MFK: CAPA is not only a crucial component of my story but was at the center of anti-police struggles from the 1970s through the end of the twentieth century. CAPA organizers viewed police abuse as a problem that transcended racial and ethnic lines, and attempted to unite all those who experienced police harassment and abuse in a multiracial coalition. The work of CAPA and other anti-police activists in Los Angeles – and similar movements in other cities – reveal a number of lessons for rethinking police power in both the past and present.
Coalition building was central and a key lesson provided by CAPA’s history. CAPA actively sought to bring together what they described as isolated efforts of Black and Latinx residents to respond to systemic police violence. This coalition model broadened the struggle against racist policing. Relying on this coalition, CAPA activists channeled their efforts into community organizing, political education, nonviolent protest, political reform, and legal redress. The efforts of activists over the course of nearly two decades set the foundation for more wide-ranging police reforms that came after the 1992 Los Angeles rebellion.
Aside from the daily work CAPA activists engaged in to combat racist policing, organizers also made a deliberate effort to counter the hegemonic and naturalized narrative of criminality and legitimacy of police violence produced by the state. This brings me to a broader point about evidence and archives. CAPA collected records of their own organizing but also an archive of the police, which is held at the Southern California Library at 6120 S. Vermont Avenue, in the heart of South Los Angeles, and which serves as a community and social justice library. Centering evidence both created and collected by CAPA activists allows us to see an alternative archive to state-sponsored ones, and to tell a story of policing and police power through the lens of those who were policed, rather than from the perspective of the police themselves. Centering the experience of those who bore the brunt of the LAPD’s racist police power allows us to see the impact of state violence and policing on people’s lives in contrast to what the state or police says it does.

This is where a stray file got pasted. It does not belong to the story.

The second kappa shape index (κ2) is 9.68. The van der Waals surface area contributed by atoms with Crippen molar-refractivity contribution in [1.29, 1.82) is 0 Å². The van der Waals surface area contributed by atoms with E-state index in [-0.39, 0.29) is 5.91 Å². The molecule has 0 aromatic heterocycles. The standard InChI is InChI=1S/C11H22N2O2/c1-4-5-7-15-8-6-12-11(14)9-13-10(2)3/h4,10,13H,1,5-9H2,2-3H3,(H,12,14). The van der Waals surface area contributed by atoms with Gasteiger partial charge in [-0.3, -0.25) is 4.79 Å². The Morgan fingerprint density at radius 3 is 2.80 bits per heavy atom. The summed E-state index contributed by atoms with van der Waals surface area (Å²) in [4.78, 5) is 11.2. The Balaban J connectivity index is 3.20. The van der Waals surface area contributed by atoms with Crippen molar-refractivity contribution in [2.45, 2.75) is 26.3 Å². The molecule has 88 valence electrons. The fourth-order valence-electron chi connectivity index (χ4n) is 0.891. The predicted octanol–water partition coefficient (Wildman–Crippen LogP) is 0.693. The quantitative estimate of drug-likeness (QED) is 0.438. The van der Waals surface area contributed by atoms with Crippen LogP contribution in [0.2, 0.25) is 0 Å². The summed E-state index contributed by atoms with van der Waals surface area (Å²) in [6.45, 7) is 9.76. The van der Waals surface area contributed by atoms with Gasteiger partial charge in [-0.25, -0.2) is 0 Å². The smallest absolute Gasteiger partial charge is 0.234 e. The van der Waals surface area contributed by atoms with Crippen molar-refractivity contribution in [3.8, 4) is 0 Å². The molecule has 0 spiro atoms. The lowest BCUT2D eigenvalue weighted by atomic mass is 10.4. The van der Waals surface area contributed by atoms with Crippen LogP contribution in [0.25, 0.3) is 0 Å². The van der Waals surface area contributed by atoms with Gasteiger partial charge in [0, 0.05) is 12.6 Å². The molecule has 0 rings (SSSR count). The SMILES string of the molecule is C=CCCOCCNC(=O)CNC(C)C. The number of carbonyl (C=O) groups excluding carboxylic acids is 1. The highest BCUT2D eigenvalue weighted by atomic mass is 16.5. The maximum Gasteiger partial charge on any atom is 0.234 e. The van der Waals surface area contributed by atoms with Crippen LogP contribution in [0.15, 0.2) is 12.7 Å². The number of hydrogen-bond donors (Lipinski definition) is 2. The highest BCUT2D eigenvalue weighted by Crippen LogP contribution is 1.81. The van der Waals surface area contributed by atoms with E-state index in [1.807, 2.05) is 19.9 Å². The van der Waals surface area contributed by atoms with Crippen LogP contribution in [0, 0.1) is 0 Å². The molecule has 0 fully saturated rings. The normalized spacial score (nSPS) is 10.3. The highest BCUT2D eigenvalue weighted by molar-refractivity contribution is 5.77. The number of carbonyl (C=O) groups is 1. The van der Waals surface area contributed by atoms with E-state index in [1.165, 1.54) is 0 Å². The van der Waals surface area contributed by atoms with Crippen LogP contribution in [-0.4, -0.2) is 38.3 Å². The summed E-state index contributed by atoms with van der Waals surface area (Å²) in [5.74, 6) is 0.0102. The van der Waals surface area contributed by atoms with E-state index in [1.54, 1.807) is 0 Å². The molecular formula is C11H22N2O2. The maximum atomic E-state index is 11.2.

This is a vitally important point for the present as well. We have to elevate the voices and archives of those who are policed and see those narratives as a valuable counter to police-created and state-sponsored stories about the legitimacy of police power that all-too-often become accepted as a dominant narrative. By centering evidence that reveals the experience of those who were policed (in particular residents of color), my book – and yours as well – exposes the core social function of the police and the police power as one centered on producing and maintaining a racially segregated and hierarchical social order that protects whiteness and property.
I think this brings us to a final point that we have often discussed and come to think is vitally important.
SB and MFK: In thinking about current movements to hold the police accountable and to fundamentally restructure the nature and challenge the premise of policing in L.A., Chicago, and other American cities–it’s important to think about them in relation to anti-police activists of the 1930s, 1950s, 60s, 70s, 80s, and so on. To know that modern organizers in Los Angeles with the Stop LAPD Spying Coalition, LA Can, Youth Justice Coalition, Black Lives Matter and so on, and their comrades in Chicago with the Black Youth Project, No Cop Academy, Assata’s Daughters, BLM-Chicago, among others–there is power in seeing their shared ancestry. They’re part of a long genealogy of struggle rooted in the Black radical tradition and the historical projects of coalition building in pursuit of a more expansive vision of freedom and equality. What this shows is also the deep history of abolition as a process and practice to envision a different world.
The legacies of resistance struggles continue to today. The stories of policing, racism, and resistance in Los Angeles and Chicago demonstrate the ways that the police have acted as the enforcers of a racist and inequitable order for generations. At the same time, resistance to police abuse has a long history, too–one that shows that police power has often been contested by those most subject to it, and that it remains contestable.
Simon Balto is an assistant professor of African American Studies and History at the University of Iowa.
Max Felker-Kantor is visiting assistant professor of History and African American Studies at Ball State University.